Each focus group lasted approximately 90 minutes. The discussion was informed by a topic guide (see Supplementary Material), derived using evidence from the literature and clinical input from the funder. Participants were given a £40 shopping voucher to reimburse their time and travel expenses. The focus groups were audio recorded and transcribed verbatim. The data were analysed using the principles of thematic analysis, with the assistance of the computer software programme NVivo10. Transcripts were coded using an a priori framework based on the topic guide. Emerging themes and subthemes were added, and transcripts recoded to reflect this. Transcripts were coded by one researcher, and the emerging themes and subthemes discussed and agreed with a second researcher prior to transcript recoding.
Six overarching themes were identified. These are: experience of symptoms and understanding of GA; impact on activities; feelings and emotions; relationships and informal support; accessing formal support; and information needs.
Participants in both groups were affected by a range of symptoms from GA with most experiencing varying levels of disrupted peripheral and central vision; intolerance to brightness and glare; dizziness and problems with face recognition.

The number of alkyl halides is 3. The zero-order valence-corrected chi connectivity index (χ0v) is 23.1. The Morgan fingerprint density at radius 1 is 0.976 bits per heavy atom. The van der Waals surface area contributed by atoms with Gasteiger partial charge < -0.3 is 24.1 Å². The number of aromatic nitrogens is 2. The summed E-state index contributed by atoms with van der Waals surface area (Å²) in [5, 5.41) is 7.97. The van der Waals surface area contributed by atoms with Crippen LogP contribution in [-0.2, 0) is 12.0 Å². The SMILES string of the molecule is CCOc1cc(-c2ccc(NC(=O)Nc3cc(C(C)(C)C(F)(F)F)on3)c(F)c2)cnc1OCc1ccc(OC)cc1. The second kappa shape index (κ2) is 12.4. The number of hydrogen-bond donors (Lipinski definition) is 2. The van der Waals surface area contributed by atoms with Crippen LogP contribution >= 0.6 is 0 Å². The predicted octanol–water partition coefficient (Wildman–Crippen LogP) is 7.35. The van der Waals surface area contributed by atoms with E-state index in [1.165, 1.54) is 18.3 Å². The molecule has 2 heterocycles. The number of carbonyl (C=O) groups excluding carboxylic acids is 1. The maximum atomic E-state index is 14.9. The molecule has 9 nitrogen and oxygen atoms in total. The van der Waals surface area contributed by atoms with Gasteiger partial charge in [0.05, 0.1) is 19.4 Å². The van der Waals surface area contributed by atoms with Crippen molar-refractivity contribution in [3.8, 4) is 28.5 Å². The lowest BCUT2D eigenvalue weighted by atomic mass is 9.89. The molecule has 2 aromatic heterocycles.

‘Like when I’m getting tablets out, I can look and think, I’ve only got one and then I’ll look again and I’ve got two … It’s difficult to differentiate things.’ (Female 3; worse)
‘It’s just looking straight forward at somebody; all your faces look … mingled.’ (Female 8; better)
All the participants knew where they could find practical support and advice and had access to glasses or aids supplied by opticians and magnifying glasses or other aids supplied by low vision clinics.
‘… that lady that comes out to see you … they’ve got these orange stickers and they stick you them on your cooker and things like that.’ (Female 2; worse)
Participants had little understanding of the mechanisms of GA with some suggesting it started as a result of a cataract operation, and others assuming it was part of the natural ageing process. Some participants were unaware of why they had been referred to the eye clinic in the first instance. However, the participants did appear to be more knowledgeable about their prognosis and were aware that, while there was no known cure for GA, they were unlikely to go completely blind.